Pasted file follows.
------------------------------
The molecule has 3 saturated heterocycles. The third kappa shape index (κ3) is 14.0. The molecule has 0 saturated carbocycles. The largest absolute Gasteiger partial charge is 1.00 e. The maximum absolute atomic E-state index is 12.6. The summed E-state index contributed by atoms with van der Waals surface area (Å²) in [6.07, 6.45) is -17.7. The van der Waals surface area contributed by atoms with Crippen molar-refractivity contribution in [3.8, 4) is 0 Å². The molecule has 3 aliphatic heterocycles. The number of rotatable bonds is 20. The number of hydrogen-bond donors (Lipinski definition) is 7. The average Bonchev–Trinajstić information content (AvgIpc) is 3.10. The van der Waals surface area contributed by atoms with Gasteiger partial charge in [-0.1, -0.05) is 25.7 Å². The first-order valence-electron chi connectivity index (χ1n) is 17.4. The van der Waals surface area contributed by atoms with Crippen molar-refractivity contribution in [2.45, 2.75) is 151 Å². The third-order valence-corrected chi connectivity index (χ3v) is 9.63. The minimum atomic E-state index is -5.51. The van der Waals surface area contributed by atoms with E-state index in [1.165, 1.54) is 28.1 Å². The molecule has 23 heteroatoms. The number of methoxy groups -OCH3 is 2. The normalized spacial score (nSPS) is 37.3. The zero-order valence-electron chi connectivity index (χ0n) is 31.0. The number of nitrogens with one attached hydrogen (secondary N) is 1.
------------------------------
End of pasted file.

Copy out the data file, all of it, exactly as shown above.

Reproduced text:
The molecule has 3 saturated heterocycles. The third kappa shape index (κ3) is 14.0. The molecule has 0 saturated carbocycles. The largest absolute Gasteiger partial charge is 1.00 e. The maximum absolute atomic E-state index is 12.6. The summed E-state index contributed by atoms with van der Waals surface area (Å²) in [6.07, 6.45) is -17.7. The van der Waals surface area contributed by atoms with Crippen molar-refractivity contribution in [3.8, 4) is 0 Å². The molecule has 3 aliphatic heterocycles. The number of rotatable bonds is 20. The number of hydrogen-bond donors (Lipinski definition) is 7. The average Bonchev–Trinajstić information content (AvgIpc) is 3.10. The van der Waals surface area contributed by atoms with Gasteiger partial charge in [-0.1, -0.05) is 25.7 Å². The first-order valence-electron chi connectivity index (χ1n) is 17.4. The van der Waals surface area contributed by atoms with Crippen molar-refractivity contribution in [2.45, 2.75) is 151 Å². The third-order valence-corrected chi connectivity index (χ3v) is 9.63. The minimum atomic E-state index is -5.51. The van der Waals surface area contributed by atoms with E-state index in [1.165, 1.54) is 28.1 Å². The molecule has 23 heteroatoms. The number of methoxy groups -OCH3 is 2. The normalized spacial score (nSPS) is 37.3. The zero-order valence-electron chi connectivity index (χ0n) is 31.0. The number of nitrogens with one attached hydrogen (secondary N) is 1.